Globally important conservation and science is under threat as a result of a steep reduction in current and future funding from the Department for Environment, Food and Rural Affairs, Prospect has warned.
Broadcaster and naturalist Sir David Attenborough has now called on the government to support Kew Gardens and the crucial role it plays in world conservation and the study of plants.
“Kew has an absolutely crucial role in looking after out botanical heritage and our botanical future. The important thing to remember is that it is the premiere botanical gardens in the world scientifically,” he told local paper the Richmond Guardian after the cuts were announced.
“People who think it is just a place to go to look at pretty flowers and flower beds are mistaking the importance of Kew Gardens,” he said, adding that the Seed Bank is of world importance and should be supported by the government like a proper institution or university.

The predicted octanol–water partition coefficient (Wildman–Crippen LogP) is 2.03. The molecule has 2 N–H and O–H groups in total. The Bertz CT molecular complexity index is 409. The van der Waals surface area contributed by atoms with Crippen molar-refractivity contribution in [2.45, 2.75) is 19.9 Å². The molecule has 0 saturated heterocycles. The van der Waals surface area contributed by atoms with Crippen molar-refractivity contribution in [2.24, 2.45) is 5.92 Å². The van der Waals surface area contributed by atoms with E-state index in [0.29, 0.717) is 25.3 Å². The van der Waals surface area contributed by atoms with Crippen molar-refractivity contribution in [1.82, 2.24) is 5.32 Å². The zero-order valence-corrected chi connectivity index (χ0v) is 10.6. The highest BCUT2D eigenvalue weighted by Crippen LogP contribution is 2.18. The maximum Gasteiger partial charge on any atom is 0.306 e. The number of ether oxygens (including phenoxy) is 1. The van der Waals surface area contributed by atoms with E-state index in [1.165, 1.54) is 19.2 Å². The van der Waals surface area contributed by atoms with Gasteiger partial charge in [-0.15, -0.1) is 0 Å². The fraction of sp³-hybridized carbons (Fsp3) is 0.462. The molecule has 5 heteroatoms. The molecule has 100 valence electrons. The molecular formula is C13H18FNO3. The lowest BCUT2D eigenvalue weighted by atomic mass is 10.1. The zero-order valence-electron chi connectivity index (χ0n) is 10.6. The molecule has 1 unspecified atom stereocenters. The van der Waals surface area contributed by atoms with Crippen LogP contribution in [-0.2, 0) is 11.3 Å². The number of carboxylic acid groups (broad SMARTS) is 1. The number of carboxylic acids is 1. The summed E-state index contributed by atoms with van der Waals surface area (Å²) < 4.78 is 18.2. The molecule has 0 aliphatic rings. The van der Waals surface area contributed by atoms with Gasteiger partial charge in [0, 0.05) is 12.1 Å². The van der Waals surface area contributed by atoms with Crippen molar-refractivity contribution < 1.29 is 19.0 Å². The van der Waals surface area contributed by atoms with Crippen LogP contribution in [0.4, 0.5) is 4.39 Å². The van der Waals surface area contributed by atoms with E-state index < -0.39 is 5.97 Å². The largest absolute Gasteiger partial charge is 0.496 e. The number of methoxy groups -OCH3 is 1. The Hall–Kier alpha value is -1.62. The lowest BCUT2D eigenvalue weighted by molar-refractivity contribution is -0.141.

An existing £5m deficit will lead to the loss of over 120 posts and further cuts of at least £1.5m are on the cards before the end of 2016. Most of the endangered jobs are in the areas of science and public engagement.
Prospect negotiator Julie Flanagan said: “Never before has Kew faced such a significant threat to its future. It now needs your help to ensure its globally important plant and fungal collections can continue to be used to support plant and fungal science and conservation around the world.”
In 1983, 90 per cent of Kew’s funding came from the UK government as grant-in-aid. The current amount has dropped to below 40 per cent from this year. Funding was reduced by £0.9m in 2009-10, £1m in 2010-11, and by an extra £0.5m year-on-year thereafter.
- Sign the petition and watch a video outlining the key role played by Kew in protecting the environment.
- UK supporters are also urged to write to their MPs asking them to add their support to an early day motion calling on the government to allow a full public debate on the implications of such cuts and to encourage full and proper consultation with staff, the public and Kew volunteers before any final decisions are made.